Selling the Farm

Insurance giant State Farm to demolish its art deco headquarters in Illinois

The State Farm building in Bloomington, Illinois. (Paul Sableman/Flickr)

Insurance company State Farm has revealed plans to demolish its 13-story art deco headquarters in Bloomington, Illinois, a city about an hour northeast of Springfield, the state capital.

The decision to knock down the local landmark came after a prospective buyer backed out of a sale earlier this year. The 200,000-square-foot structure was designed by local architects Archie Schaeffer and Phillip Hooton and completed in 1929. It was the company’s main building until 1974 and has sat vacant since 2018.

“Despite the best efforts of all parties, the purchase and sale agreement, which was announced in March, did not materialize,” State Farm said in a statement. “We gave much thought and consideration to next steps. With a sale not materializing, the continued costs of maintaining a building of that size and the impacts on downtown with it remaining vacant without interest, we are moving forward with plans to demolish the building.”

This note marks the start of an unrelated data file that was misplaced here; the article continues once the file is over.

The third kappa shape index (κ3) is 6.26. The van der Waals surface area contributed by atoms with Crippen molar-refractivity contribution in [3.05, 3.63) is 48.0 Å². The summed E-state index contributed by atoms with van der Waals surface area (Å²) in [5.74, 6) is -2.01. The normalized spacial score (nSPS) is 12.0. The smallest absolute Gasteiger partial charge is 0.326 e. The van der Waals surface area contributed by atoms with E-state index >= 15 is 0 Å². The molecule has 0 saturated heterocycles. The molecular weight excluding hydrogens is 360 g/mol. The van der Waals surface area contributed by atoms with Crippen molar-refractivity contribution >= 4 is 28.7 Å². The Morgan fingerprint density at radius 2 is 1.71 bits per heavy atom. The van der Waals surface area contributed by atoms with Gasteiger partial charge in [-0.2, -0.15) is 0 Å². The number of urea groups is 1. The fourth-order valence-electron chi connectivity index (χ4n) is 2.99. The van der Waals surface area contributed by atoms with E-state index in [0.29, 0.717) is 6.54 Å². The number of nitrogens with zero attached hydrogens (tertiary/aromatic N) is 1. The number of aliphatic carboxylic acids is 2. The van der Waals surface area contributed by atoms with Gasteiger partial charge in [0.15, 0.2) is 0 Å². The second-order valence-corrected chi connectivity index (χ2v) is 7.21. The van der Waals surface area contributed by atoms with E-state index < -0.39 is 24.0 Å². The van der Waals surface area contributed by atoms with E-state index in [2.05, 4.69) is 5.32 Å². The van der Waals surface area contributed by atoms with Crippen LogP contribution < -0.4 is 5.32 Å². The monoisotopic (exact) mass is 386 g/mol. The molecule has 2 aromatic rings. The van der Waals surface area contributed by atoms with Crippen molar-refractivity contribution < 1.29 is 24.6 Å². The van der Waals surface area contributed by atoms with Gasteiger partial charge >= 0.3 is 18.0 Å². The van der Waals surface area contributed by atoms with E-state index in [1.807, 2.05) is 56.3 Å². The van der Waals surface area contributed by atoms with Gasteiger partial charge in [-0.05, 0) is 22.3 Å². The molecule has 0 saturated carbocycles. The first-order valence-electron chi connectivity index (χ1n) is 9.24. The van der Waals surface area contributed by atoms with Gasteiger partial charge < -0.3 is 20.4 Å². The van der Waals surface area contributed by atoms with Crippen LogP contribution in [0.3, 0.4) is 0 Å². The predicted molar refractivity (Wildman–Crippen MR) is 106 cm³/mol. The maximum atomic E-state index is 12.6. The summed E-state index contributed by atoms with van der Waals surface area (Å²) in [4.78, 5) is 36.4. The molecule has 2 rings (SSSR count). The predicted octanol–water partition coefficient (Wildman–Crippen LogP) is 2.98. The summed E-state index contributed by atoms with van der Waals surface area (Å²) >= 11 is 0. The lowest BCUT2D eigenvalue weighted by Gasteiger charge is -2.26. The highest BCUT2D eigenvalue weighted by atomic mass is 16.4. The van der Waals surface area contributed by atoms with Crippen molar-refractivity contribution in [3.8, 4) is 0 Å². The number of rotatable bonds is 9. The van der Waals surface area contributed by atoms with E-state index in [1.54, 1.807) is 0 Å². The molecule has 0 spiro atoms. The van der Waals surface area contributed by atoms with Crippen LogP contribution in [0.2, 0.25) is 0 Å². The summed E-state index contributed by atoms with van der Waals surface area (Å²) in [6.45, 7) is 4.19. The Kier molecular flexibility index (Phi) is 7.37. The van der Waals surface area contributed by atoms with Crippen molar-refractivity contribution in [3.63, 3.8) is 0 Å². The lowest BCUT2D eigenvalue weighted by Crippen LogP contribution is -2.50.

Large brown masonry building.

The State Farm building in Bloomington, Illinois. (Kent Kanouse/Flickr)

The building’s masonry was originally ornamented with flourishes like custom-designed corn maidens, four pale yellow terra-cotta finials on the building’s facade. They were removed for safety reasons, but now live in the company archives (and in a conference room). The bright red sign on the tower, pictured above, is another distinguishing feature.

Demolition is expected to begin this fall, but the building will not go down with a bang: the company is taking a year to carefully break down the structure.

“It’s unfortunate that did not work,” Mayor Tari Renner told the Pantagraph. “It’s very sad. It’s a great old historic building. To the extent we have a skyline, it’s always been the skyline in our city.”

The building contributes to the character of Bloomington’s central business district, which is listed on the National Register of Historic Places.

The city said it won’t pay for the expensive demolition process, but it is considering offering incentives to a developer who could take on a revamp. It is also weighing the idea of buying the land that the building sits on so it can have a stronger say over what gets built there.

As of last week, however, a group of stakeholders is in talks with State Farm to explore alternatives to demolition.

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